City official involved in controversial deal fired

The official who approved the lifting of the deed restrictions that allowed a Lower East Side nursing home to be sold at a $72 million profit and converted into luxury housing has been fired, according to The Wall Street Journal. The entire deal is being...

City official involved in controversial deal fired

The official who approved the lifting of the deed restrictions that allowed a Lower East Side nursing home to be sold at a $72 million profit and converted into luxury housing has been fired, according to The Wall Street Journal. The entire deal is being...

27 February 2017 Monday 11:45
31 Reads
City official involved in controversial deal fired

The official who approved the lifting of the deed restrictions that allowed a Lower East Side nursing home to be sold at a $72 million profit and converted into luxury housing has been fired, according to The Wall Street Journal. The entire deal is being investigated by the office of U.S. Attorney Preet Bharara.

In 2015 Ricardo Morales, then a deputy commissioner at the Department of Citywide Administrative Services, OK'd the removal of the restriction on Rivington House, a nursing home that served people with HIV/AIDS. Morales was let go Friday, the same day Mayor Bill de Blasio was interviewed by federal prosecutors as part of a probe into whether he or his administration traded beneficial city actions for donations to his 2013 campaign or to his now-defunct nonprofit political group. The DCAS said Morales' departure had nothing to do with the administration's cooperation with the Bharara investigation.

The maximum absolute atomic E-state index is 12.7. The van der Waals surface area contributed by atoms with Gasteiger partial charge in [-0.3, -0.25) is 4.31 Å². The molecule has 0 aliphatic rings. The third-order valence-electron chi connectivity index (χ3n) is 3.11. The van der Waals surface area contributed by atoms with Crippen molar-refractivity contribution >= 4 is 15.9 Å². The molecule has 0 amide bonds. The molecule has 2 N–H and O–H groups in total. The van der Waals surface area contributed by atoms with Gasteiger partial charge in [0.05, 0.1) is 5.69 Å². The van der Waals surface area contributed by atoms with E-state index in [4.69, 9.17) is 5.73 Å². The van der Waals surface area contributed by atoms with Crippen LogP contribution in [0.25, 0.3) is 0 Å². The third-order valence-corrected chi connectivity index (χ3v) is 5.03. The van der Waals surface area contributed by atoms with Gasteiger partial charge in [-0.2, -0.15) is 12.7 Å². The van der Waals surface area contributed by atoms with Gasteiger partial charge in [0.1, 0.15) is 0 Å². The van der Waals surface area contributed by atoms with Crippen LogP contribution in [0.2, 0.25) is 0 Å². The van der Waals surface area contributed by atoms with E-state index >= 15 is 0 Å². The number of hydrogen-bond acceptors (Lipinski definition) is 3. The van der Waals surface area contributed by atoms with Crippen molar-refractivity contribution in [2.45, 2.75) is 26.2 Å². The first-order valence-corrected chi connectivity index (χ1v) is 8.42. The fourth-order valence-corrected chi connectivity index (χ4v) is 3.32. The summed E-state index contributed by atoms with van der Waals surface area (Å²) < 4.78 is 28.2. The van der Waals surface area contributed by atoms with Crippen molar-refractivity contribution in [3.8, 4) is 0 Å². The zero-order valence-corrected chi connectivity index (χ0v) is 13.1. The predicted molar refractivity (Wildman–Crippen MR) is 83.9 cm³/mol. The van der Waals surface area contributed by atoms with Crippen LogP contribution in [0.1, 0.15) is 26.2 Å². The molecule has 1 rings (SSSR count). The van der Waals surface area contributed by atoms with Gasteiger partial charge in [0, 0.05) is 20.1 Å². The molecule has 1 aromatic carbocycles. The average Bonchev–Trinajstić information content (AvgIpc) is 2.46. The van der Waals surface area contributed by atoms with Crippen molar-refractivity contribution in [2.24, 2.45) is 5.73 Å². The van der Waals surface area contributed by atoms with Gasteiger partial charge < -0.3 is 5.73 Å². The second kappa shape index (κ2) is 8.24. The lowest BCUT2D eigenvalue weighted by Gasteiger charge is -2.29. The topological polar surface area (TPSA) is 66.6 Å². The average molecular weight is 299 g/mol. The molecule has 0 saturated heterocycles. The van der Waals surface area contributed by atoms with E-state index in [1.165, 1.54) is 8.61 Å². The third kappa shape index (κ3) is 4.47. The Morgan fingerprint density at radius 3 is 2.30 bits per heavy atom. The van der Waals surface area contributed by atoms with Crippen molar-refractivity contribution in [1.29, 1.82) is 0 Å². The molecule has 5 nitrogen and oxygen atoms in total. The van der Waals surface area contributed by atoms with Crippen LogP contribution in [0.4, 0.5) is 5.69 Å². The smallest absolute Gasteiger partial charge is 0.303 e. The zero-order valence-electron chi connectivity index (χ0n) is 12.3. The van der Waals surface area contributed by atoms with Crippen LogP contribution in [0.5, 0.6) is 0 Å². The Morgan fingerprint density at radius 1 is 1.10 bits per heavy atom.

De Blasio said he knew nothing about the Rivington House deal.

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The official who approved the lifting of the deed restrictions that allowed a Lower East Side nursing home to be sold at a $72 million profit and converted into luxury housing has been fired, according to The Wall Street Journal. The entire deal is being investigated by the office of U.S. Attorney Preet Bharara.

In 2015 Ricardo Morales, then a deputy commissioner at the Department of Citywide Administrative Services, OK'd the removal of the restriction on Rivington House, a nursing home that served people with HIV/AIDS. Morales was let go Friday, the same day Mayor Bill de Blasio was interviewed by federal prosecutors as part of a probe into whether he or his administration traded beneficial city actions for donations to his 2013 campaign or to his now-defunct nonprofit political group. The DCAS said Morales' departure had nothing to do with the administration's cooperation with the Bharara investigation.

De Blasio said he knew nothing about the Rivington House deal.

More real estate news

Inside de Blasio's 'land grab' aimed at boosting affordable housing data (New York Post)

Jared Kushner keeps some of his real estate empire (The Real Deal)

SoftBank to invest $3 billion in WeWork (CNBC)

Kosciuszko Bridge implosion plans spark fear among Greenpoint residents (Curbed)

Push begins for redevelopment of Pier 40 (Politico New York)

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